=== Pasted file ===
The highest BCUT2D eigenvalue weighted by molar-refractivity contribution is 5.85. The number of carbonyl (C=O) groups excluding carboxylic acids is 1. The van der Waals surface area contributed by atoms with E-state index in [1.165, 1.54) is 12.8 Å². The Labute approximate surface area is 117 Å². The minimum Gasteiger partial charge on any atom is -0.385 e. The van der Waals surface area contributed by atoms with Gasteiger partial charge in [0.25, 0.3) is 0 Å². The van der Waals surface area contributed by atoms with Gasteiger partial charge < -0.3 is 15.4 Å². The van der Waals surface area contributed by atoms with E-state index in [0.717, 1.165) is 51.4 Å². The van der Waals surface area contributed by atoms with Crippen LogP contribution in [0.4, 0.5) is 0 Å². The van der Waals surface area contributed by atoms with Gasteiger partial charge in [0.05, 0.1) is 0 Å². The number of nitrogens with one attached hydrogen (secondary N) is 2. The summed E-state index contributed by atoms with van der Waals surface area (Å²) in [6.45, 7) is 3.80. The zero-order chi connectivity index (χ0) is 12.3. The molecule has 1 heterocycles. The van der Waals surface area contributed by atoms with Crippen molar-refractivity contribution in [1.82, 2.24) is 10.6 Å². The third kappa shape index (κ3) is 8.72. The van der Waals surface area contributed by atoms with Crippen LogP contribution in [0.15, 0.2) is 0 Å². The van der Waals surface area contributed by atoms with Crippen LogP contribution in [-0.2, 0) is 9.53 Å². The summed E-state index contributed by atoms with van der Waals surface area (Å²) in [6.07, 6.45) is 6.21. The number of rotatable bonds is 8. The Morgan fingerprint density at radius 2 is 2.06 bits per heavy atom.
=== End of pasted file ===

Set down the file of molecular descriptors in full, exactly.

The highest BCUT2D eigenvalue weighted by molar-refractivity contribution is 5.85. The number of carbonyl (C=O) groups excluding carboxylic acids is 1. The van der Waals surface area contributed by atoms with E-state index in [1.165, 1.54) is 12.8 Å². The Labute approximate surface area is 117 Å². The minimum Gasteiger partial charge on any atom is -0.385 e. The van der Waals surface area contributed by atoms with Gasteiger partial charge in [0.25, 0.3) is 0 Å². The van der Waals surface area contributed by atoms with Gasteiger partial charge < -0.3 is 15.4 Å². The van der Waals surface area contributed by atoms with E-state index in [0.717, 1.165) is 51.4 Å². The van der Waals surface area contributed by atoms with Crippen LogP contribution in [0.4, 0.5) is 0 Å². The van der Waals surface area contributed by atoms with Gasteiger partial charge in [0.05, 0.1) is 0 Å². The number of nitrogens with one attached hydrogen (secondary N) is 2. The summed E-state index contributed by atoms with van der Waals surface area (Å²) in [6.45, 7) is 3.80. The zero-order chi connectivity index (χ0) is 12.3. The molecule has 1 heterocycles. The van der Waals surface area contributed by atoms with Crippen molar-refractivity contribution in [1.82, 2.24) is 10.6 Å². The third kappa shape index (κ3) is 8.72. The van der Waals surface area contributed by atoms with Crippen LogP contribution in [0.15, 0.2) is 0 Å². The van der Waals surface area contributed by atoms with Crippen LogP contribution in [-0.2, 0) is 9.53 Å². The summed E-state index contributed by atoms with van der Waals surface area (Å²) in [6.07, 6.45) is 6.21. The number of rotatable bonds is 8. The Morgan fingerprint density at radius 2 is 2.06 bits per heavy atom.